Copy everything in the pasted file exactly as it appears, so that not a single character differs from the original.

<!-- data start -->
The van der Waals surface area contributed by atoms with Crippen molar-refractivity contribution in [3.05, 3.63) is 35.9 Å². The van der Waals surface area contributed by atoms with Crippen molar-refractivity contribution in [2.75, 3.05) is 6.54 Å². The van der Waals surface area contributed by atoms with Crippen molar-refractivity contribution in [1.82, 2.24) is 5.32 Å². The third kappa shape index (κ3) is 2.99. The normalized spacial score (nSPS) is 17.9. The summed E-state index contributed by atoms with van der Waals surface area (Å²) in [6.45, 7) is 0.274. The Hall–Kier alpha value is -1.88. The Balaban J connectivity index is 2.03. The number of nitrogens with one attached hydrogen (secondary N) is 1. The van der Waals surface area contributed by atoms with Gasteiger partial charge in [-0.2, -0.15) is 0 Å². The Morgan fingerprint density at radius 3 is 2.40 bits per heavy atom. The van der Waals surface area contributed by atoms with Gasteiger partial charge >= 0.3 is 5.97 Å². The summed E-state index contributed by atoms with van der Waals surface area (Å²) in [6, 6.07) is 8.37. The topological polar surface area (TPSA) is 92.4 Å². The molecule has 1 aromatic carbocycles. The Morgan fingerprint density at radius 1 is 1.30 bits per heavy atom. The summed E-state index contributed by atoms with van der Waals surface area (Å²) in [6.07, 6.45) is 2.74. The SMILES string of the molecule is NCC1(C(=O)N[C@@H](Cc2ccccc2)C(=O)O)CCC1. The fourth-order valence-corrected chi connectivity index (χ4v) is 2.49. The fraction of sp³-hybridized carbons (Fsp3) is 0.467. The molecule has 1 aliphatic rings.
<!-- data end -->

The van der Waals surface area contributed by atoms with Crippen molar-refractivity contribution in [3.05, 3.63) is 35.9 Å². The van der Waals surface area contributed by atoms with Crippen molar-refractivity contribution in [2.75, 3.05) is 6.54 Å². The van der Waals surface area contributed by atoms with Crippen molar-refractivity contribution in [1.82, 2.24) is 5.32 Å². The third kappa shape index (κ3) is 2.99. The normalized spacial score (nSPS) is 17.9. The summed E-state index contributed by atoms with van der Waals surface area (Å²) in [6.45, 7) is 0.274. The Hall–Kier alpha value is -1.88. The Balaban J connectivity index is 2.03. The number of nitrogens with one attached hydrogen (secondary N) is 1. The van der Waals surface area contributed by atoms with Gasteiger partial charge in [-0.2, -0.15) is 0 Å². The Morgan fingerprint density at radius 3 is 2.40 bits per heavy atom. The van der Waals surface area contributed by atoms with Gasteiger partial charge >= 0.3 is 5.97 Å². The summed E-state index contributed by atoms with van der Waals surface area (Å²) in [6, 6.07) is 8.37. The topological polar surface area (TPSA) is 92.4 Å². The molecule has 1 aromatic carbocycles. The Morgan fingerprint density at radius 1 is 1.30 bits per heavy atom. The summed E-state index contributed by atoms with van der Waals surface area (Å²) in [6.07, 6.45) is 2.74. The SMILES string of the molecule is NCC1(C(=O)N[C@@H](Cc2ccccc2)C(=O)O)CCC1. The fourth-order valence-corrected chi connectivity index (χ4v) is 2.49. The fraction of sp³-hybridized carbons (Fsp3) is 0.467. The molecule has 1 aliphatic rings.